Teplizumab therapy for type 1 diabetes

Umesh B. Masharani, Joseph Becker

Research output: Contribution to journalReview articlepeer-review

13 Scopus citations


Importance of the field: Type 1 diabetes mellitus (T1D) is a T-cell mediated autoimmune disease with selective destruction of β cells. Immunological interventions are directed at arresting the loss of β-cell function with the promise that this will make it easier for patients to control their glucose levels. Areas covered in this review: This review provides a summary of the preclinical and clinical research published between 1992 and 2009 using teplizumab and other anti-CD3 antibodies to arrest the loss of β-cell function in new onset T1D. Data from animal and human studies on the probable mechanism of action of teplizumab are also reviewed. What the reader will gain: A broad perspective on the use of teplizumab in inducing disease specific tolerance. Take home message: In Phase I/II randomized control trials, in patients with new onset T1D, teplizumab slowed the rate of loss of β-cell function over 2 years of follow-up. Treated patients had better glycemic control and lower insulin requirements. Adverse events so far are mild and of limited duration. Phase III clinical trials are underway to confirm these results and to determine if two courses of drug have greater efficacy in arresting loss of β-cell function.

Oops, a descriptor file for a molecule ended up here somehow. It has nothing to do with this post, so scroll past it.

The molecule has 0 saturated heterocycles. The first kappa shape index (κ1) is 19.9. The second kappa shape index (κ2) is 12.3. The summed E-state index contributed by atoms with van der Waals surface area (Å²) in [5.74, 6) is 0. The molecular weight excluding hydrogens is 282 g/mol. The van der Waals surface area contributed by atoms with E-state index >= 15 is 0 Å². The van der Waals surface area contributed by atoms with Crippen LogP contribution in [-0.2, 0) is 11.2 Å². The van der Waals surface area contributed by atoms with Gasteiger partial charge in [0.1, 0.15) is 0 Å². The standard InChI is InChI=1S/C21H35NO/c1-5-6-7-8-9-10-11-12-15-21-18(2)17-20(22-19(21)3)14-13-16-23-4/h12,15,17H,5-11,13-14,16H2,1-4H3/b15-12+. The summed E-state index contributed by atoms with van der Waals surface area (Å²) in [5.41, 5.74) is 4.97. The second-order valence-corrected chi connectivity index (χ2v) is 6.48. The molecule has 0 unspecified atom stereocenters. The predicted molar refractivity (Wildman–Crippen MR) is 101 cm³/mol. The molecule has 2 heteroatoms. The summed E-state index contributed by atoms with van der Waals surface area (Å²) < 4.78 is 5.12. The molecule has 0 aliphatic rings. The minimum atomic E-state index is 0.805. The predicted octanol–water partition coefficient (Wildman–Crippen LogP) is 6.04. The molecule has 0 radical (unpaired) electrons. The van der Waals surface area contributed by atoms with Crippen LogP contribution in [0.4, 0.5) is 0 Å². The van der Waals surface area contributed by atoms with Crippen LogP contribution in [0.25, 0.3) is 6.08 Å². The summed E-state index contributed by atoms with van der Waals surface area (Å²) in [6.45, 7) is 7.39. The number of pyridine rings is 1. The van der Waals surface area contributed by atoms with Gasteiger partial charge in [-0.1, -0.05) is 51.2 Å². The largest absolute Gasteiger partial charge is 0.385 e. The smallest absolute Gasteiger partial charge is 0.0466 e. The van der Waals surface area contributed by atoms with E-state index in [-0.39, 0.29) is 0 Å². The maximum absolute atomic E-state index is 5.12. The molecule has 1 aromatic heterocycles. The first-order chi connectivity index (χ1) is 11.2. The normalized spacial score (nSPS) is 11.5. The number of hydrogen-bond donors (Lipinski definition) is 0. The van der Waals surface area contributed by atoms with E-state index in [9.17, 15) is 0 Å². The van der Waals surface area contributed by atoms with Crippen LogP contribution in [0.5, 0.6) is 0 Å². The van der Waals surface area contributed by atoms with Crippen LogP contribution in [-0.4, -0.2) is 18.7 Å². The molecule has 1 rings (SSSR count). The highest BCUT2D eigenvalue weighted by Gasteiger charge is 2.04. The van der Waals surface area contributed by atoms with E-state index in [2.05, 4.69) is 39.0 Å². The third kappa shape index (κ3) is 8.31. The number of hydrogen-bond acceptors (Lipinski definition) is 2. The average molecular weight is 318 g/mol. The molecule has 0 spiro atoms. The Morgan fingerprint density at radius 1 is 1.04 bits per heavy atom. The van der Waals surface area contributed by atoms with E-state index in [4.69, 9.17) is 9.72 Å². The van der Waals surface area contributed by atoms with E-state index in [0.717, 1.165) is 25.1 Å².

Original languageEnglish (US)
Pages (from-to)459-465
Number of pages7
JournalExpert Opinion on Biological Therapy
Issue number3
StatePublished - Mar 2010


  • Anti-CD3 antibody
  • Immunologic tolerance
  • Regulatory T cells
  • Teplizumab
  • Type 1 diabetes

ASJC Scopus subject areas

  • Pharmacology
  • Drug Discovery
  • Clinical Biochemistry


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